Why is the presentation of those statistics considered "spoon feeding" of some kind of wacky way of thinking??

<ignoring you again going the straw man route> The fact that it doesn't give you enough information to make an intelligent decision. It's like going to an apple fan boy site to discuss Microsoft.

If you really think it's being biased, instead of just presenting the reported facts, go slap a NPOV violation on it.

No need...It's wiki, by design all its articles are like this. (If it really provided you with the information you needed it would take you months to read through it)

#74 ChurchSkiz   Members   -  Reputation: 443

Posted 04 June 2011 - 04:37 AM

Incarceration reduces crime? Maybe but the causes of crime are not affected by incarceration.. poverty, drugs, gangs, illegal activity, high risk taking, etc.. some kid grows up in the hood, joins a gang, does a few robberies, sure he know's he could go to jail but is that gonna stop him? Nah.. that's the last thing from his mind..His whole world is his status in the gang. When you grow up having nothing, enduring misery after misery, the threat of prison is no threat at all..

Now incarceration will stop some blue collar worker from say robing a store. Because he has too much to lose, his freedom, money he could earn, family, etc...But he wouldn't do that either way , most people follow the rules.. But only to an extent, if people feel wronged enough they will act, like in the case of infidelity etc..

Then there is the case of drug addicts, they are so hopelessly addicted, incarceration is also no threat to them. The immediate need for the fix is far stronger than any future threat of incarceration. After the fix they might have regret / remorse but usually their crimes are impulsive.

How about the career criminal, one who was raised with in a culture of crime, would threat of incarceration stop them? Nah, they like the gang member exist within an isolated world, where criminal activity is rewarded and encouraged.. Organized crime families, financial fraud rackets, smugglers, rebel insurgents, etc.. I doubt fear of going to jail is going to stop them (the money/cause is to good), however it will definitely make them more vigilant. Look at Enron, how many of them ended up in jail? 1? and they stole over 5 billion dollars.. If you asked them the fear of going to jail would stop them, i doubt very much they would care, the rewards too high.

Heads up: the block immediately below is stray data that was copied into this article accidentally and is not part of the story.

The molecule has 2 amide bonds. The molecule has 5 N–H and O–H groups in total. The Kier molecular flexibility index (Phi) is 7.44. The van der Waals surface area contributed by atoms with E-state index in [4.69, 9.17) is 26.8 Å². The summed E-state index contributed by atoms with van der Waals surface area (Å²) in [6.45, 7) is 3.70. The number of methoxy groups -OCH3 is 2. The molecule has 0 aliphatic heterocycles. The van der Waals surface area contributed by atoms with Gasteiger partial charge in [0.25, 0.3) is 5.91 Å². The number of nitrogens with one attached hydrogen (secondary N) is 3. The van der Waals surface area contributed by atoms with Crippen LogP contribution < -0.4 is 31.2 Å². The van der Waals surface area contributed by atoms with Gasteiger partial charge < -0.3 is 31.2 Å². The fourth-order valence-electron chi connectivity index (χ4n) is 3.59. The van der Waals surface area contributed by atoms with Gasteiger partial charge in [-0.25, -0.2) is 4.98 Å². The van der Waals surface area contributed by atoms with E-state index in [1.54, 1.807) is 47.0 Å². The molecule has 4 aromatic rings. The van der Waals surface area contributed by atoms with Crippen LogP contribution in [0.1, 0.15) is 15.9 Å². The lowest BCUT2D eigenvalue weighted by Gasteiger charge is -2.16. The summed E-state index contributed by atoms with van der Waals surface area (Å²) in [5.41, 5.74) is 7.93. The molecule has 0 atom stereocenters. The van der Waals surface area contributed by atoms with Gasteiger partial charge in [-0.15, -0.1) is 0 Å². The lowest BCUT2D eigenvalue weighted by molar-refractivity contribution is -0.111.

I would argue incarceration doesn't reduce crime much at all, it's just a punishment which we've come up with which is acceptably humane. In the past they would just chop off an arm or something (you could also pay a large fine) but we've moved beyond that and the only real punishment acceptable is incarceration. It's definitely not preventive overall, its mostly punitive imo.

-ddn


I respect what you're saying, but what is the alternative. Provide a cost-reasonable, safe, effective, alternative to what we are doing today that doesn't endanger our demote the quality of life for law-abiding citizens. I haven't seen any reasonable solutions so far that would work on a large scale.

#75 d000hg   Members   -  Reputation: 731

Posted 04 June 2011 - 10:15 AM



If you don't want to go to prison, don't break the law. What a concept...

A program about Miami jails in the UK recently made the point that those giant jails are exclusively for those awaiting sentence, i.e. not guilty... they can be in maximum security violent facilities for years while still legally innocent.

How's that for a concept.


That's a different discussion. If people that are awaiting trial are stuck in prison for years then that is a major issue.

Also, awaiting sentencing is not the same as not guilty. Awaiting sentencing means you are a convicted criminal but your sentence hasn't been decided yet. Maximum security could be appropriate depending on the crime. If you're in maximum security you probably won't get out for time already served at sentencing so I can't see this would be a problem in all but the rarest of cases.